Friday, 27 May 2011
The Jargon of Authenticity
David Burton is most likely New Zealand’s leading food critic; whatever that exact status, it’s certain that his books and wide-ranging writing on food – deeply informed, careful, grounded in decades of research and careful reflection – mark him as a major figure in contemporary food writing in English. His eminence and exemplary status, then, offer reasons to read his works following what the narratologists call a symptomatic interpretation, looking for the ideological and political codes they unwittingly blurt out.
Burton’s prose – with its arch mannerisms, its laboured wit, and the carefully feigned casualness with which it constructs our image of the curmudgeonly implied author – offers suggestive images and fragments, clues to the ideology which it serves. In the era of what Mark Davis calls “the decline of the literary paradigm” and the rise of the celebrity chef, careful attention to the writing of food writing may present political insights of the kinds we used to demand from critics reading literary novelists. If Jamie Oliver’s Mockney gushing over the dishes he prepared for Blair and Berlusconi stands now as a record of one strain of New Labour’s elitist vulgarity, Burton’s concerns follow longer-term shifts in consumption and class society.
Burton’s highest accolade is that he finds food “authentic.” I started, after returning to Wellington last year, keeping clippings from each time his columns used the word, but it soon became clear how pointless the task was; the weeks when ‘authentic’ or ‘inauthentic’ didn’t appear were rare enough to seem remarkable in themselves. “Authentic” food is sometimes followed by checks on the racial purity and authenticity or otherwise of restaurant owners or staff: a piece in Cuisine magazine last year on Japanese restaurants noted sniffily that most of the owners profiled weren’t Japanese but instead Korean. Would we make the same background checks on Ford car dealers to be sure they’re all from Detroit? The racism inherent in the gesture (and one very rarely applied to New Zealand chefs trying their hand at different European traditions) goes all but unnoticed.
It makes perfect sense, of course, for a food writer to care about the quality of food and the coherence and flavour of dishes, but isn’t authenticity a particularly ill-suited sign under which to travel? Doesn’t the history of food itself – a history Burton’s own books do a great deal to reveal – reveal the cross-cultural, migratory, productively contaminating and inventive energy which comes from human travel and social interaction? Most of the time ‘authenticity’ is used as a marker to keep others out, or to insist on traditions with dubious roots and stability: it’s no accident that many of the most of what one thinks of as ‘typical’ Japanese dishes – okonomiyaki, say, or teppanyaki – date, in the form we know them, from the post-war period. A survey in the Japan Times a few years back revealed kare raisu, the Japanese take on an Anglo-Indian interpretation, as most readers’ ‘typical’ comfort food.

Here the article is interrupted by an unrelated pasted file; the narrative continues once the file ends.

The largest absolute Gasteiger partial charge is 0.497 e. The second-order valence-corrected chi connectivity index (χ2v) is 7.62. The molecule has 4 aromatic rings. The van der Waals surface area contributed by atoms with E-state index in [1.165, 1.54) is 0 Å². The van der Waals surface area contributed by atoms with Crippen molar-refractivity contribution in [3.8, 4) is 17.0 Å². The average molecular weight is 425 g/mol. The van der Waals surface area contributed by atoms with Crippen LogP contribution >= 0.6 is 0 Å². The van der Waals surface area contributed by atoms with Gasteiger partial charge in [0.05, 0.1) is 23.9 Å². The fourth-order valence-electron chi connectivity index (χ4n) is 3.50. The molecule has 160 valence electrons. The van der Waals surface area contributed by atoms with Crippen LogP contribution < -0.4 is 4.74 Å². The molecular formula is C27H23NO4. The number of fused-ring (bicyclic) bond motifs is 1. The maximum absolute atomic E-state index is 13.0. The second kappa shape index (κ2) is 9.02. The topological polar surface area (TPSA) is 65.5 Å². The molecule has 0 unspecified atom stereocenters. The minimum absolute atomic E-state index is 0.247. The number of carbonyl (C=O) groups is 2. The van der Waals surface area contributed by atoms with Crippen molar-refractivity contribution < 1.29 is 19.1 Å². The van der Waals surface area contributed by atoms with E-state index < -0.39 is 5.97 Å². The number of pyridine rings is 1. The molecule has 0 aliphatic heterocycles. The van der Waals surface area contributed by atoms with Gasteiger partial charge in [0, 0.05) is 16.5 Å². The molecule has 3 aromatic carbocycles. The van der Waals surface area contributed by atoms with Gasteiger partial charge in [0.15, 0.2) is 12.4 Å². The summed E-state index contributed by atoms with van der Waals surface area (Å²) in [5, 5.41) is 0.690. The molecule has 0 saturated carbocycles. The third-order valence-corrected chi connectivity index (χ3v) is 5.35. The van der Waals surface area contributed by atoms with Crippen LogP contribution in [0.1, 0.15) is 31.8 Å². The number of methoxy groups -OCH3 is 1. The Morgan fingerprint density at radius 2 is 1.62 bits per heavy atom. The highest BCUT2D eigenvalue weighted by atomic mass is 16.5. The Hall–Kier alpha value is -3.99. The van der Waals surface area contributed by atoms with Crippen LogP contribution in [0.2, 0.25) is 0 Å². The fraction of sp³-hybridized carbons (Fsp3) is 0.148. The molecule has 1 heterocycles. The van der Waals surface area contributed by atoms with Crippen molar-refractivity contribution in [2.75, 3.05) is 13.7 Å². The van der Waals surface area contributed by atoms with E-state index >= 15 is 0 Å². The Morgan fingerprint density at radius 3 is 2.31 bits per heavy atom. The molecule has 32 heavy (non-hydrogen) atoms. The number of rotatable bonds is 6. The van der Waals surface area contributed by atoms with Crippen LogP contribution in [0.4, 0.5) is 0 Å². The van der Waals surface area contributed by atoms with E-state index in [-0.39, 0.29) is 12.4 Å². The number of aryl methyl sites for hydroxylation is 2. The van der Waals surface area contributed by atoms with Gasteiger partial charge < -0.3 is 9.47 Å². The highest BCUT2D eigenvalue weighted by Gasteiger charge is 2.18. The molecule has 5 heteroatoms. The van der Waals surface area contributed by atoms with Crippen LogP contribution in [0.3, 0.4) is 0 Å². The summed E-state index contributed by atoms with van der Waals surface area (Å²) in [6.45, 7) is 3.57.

This is to say nothing in defence of food fads or ‘fusion’, but merely to note that ideas and flavours respect few borders: my favourite food memories from my time in Tokyo are of those meals which were the least authentic, those wonderful Japanese takes on Italian food, mushrooms and fish eggs stirred through pasta and then dressed with nori. Who’s to police what, and where?
Most advocates of “authenticity”, however, would react indignantly to being classed as gate-keepers and racial purists. Aren’t our eating habits and all those ‘ethnic’ restaurants a sign, as the argument goes, of our enlightenment, of the multicultural sophistication of the contemporary liberalism? The racist term “ethnic restaurant” gives that particular game away, and matches the exclusions supporting contemporary liberal thought. Are Pakeha so at one with the Universal they’re able to dispense with talk of their own ethnicity? ‘Ethnicity’ is fine as additional glamour and as a consumable lifestyle component, but it will be kept in very particular places, and its excesses policed.
A seemingly apolitical obsession with culinary ‘authenticity’, then, works in parallel with the kinds of ‘authenticity’ political multiculturalism authorises: activities which promote separation, distance, and reified cultural practices – the Multicultural Festivals so beloved of city councils the developed world over – are promoted, while vehicles for cultural communication, contact, blurring and exchange – the trade union movement, centrally, joint political struggle, the kinds of interactions working-class social and industrial life imply –are denied or belittled.
Slavoj Zizek has described multiculturalism as “the cultural logic of multinational capitalism”, and his remarks illuminate Burton’s obsessions: